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Wilfred Owen Poetry Analysis

916 words - 4 pages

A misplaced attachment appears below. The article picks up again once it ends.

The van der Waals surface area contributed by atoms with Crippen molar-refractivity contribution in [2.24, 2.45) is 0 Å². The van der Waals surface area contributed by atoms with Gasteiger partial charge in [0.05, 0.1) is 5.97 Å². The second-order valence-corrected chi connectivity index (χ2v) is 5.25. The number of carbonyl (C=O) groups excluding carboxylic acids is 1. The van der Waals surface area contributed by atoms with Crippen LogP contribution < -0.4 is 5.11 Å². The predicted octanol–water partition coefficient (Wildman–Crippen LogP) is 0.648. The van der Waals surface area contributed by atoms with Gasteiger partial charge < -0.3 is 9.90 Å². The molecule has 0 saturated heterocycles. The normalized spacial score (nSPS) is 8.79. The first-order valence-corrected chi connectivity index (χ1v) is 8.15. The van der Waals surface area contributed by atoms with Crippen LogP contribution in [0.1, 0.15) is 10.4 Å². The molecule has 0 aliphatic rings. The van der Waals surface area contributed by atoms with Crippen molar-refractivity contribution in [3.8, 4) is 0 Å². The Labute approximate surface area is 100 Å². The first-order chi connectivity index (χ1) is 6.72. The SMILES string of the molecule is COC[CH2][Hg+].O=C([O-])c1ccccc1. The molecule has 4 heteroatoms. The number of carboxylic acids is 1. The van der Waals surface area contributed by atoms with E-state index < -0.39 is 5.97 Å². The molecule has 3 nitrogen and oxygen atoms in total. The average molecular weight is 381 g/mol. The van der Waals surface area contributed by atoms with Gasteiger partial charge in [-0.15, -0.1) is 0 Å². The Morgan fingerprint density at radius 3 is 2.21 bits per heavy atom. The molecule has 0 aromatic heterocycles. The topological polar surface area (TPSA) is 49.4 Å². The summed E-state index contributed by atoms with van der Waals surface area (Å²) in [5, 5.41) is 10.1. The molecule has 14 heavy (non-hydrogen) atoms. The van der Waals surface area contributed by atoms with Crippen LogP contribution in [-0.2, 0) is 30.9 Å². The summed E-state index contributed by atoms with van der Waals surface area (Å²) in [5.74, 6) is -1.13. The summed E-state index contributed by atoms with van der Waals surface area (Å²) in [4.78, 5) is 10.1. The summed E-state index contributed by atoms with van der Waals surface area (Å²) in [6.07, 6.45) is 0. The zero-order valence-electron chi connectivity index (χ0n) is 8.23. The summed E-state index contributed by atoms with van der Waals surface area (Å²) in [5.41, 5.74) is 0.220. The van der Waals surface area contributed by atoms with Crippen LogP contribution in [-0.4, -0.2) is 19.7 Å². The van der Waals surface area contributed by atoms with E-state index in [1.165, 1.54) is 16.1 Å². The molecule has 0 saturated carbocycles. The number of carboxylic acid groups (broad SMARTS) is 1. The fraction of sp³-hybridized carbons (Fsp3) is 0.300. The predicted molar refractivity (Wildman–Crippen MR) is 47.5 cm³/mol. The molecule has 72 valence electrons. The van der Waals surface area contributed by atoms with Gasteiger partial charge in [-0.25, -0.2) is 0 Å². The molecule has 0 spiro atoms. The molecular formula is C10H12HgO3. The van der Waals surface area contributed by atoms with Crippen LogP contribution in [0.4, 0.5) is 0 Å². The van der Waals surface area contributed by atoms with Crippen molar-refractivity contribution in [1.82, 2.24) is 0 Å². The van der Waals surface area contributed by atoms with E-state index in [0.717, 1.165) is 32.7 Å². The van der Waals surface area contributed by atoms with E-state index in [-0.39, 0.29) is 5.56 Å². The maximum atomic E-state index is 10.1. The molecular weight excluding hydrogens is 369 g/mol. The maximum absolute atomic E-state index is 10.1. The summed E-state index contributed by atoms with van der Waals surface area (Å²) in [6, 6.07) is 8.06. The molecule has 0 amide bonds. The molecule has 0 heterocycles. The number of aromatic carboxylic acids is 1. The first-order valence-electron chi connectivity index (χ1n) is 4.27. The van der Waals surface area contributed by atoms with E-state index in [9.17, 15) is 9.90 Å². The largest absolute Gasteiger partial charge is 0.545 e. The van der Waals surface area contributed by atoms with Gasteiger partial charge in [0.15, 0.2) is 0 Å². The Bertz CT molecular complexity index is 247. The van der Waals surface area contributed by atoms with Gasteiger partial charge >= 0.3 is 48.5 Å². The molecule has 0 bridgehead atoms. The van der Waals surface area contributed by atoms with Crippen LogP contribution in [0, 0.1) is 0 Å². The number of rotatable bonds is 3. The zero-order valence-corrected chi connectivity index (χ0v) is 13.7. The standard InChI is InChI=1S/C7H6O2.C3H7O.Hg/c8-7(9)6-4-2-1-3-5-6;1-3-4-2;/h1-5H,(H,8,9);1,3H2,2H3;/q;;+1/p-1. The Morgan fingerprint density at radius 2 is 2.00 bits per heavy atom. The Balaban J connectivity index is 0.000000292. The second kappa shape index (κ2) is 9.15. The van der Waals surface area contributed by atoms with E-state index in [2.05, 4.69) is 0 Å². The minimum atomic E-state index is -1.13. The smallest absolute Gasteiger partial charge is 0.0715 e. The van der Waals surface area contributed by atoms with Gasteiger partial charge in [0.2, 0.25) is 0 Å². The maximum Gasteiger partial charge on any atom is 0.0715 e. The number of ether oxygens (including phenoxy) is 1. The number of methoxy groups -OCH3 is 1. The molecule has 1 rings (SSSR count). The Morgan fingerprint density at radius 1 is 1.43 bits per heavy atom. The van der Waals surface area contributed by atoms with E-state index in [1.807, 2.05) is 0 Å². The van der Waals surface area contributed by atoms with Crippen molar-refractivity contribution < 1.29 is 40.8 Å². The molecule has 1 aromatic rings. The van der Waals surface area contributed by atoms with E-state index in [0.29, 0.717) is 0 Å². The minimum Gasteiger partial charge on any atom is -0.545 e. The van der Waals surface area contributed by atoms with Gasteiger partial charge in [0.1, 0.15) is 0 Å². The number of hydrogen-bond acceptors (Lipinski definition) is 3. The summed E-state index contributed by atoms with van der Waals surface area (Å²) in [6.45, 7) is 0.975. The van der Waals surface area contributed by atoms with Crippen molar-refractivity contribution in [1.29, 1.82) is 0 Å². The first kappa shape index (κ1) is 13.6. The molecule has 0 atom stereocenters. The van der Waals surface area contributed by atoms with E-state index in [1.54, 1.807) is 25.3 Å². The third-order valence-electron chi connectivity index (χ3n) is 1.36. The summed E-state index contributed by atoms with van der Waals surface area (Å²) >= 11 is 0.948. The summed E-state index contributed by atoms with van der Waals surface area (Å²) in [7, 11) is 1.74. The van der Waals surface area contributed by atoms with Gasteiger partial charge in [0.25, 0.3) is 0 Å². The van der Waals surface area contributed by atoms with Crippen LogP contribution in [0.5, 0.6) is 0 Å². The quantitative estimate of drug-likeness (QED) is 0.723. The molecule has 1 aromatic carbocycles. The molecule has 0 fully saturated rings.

Wilfred Owens' poetry on war can be described as a passionate expression of Owen's outrage over the horrors of war and pity for the young soldiers sacrificed in it. His poetry is dramatic and memorable, whether describing shame and sorrow, such as in 'The Last Laugh', or his description of the unseen psychological consequences of war detailed in 'The Next War' and 'Anthem for Doomed Youth'. His diverse use of instantly understandable technique is what makes him the most memorable of the war poets. His poetry evokes more than simple disgust and sympathy from the reader; issues previously unconsidered are brought to our attention.The conscription of young men to battle during WWI was typically celebrated. Committed soldiers were glorified as heroes of the national cause. In Britain, churchmen justified such human sacrifice in the name of war, by claiming God was on Britain's side. Religious services and anthems were sung, praising the patriotic departure of troops even though it culminated in great human loss. Owen's poem, 'Anthem for Doomed Youth', criticises Britain's actions and their ignorant exaltation of them. Owen ironically undermines the concept of an anthem by emphasising that there is nothing to celebrate but 'Doomed Youth'. This refers to the young men having their lives brutally cut short. Owen establishes the theme of his sonnet with the rhetorical question "What passing-bells for these who die as cattle?" This refers to the inhumane slaughter of soldiers, shifting the audience's vision of an honourable and pride-worthy death to the unprecedented and shameful mass killings of the Great War. Throughout the poem, Owen juxtaposes the musical quality of an anthem with the harsh sounds of war. This concept is first raised at the end of the first quatrain with the noisy onomatopoeia of the "rifles' rapid rattle". The use of the adjective 'rapid' and the assonance on 'a' quickens the pace and indicates the fashion in which the dead are buried in war.Similarly to the aforementioned poem, 'The Next War' is a sarcastic poem presenting a soldier's fatalistic recognition that in battle, death is his 'chum'. This poem was written at the same time as 'Anthem For Doomed Youth', allowing it a different approach on a common idea. In the poem, Owen personifies death as to relate it the men, and their acceptance and ability to tolerate its rude behaviour. In the octave of the sonnet, Owen takes the audience to the Western Front, 'Out there', and describes the strange behaviour which their extraordinary situation excites: 'we walked quite friendly up to death.' Owen shows how the confining circumstances of battle overturn the ordinary conviction of life. This is depicted differently that of 'Anthem For Doomed Youth'. The audience is not...

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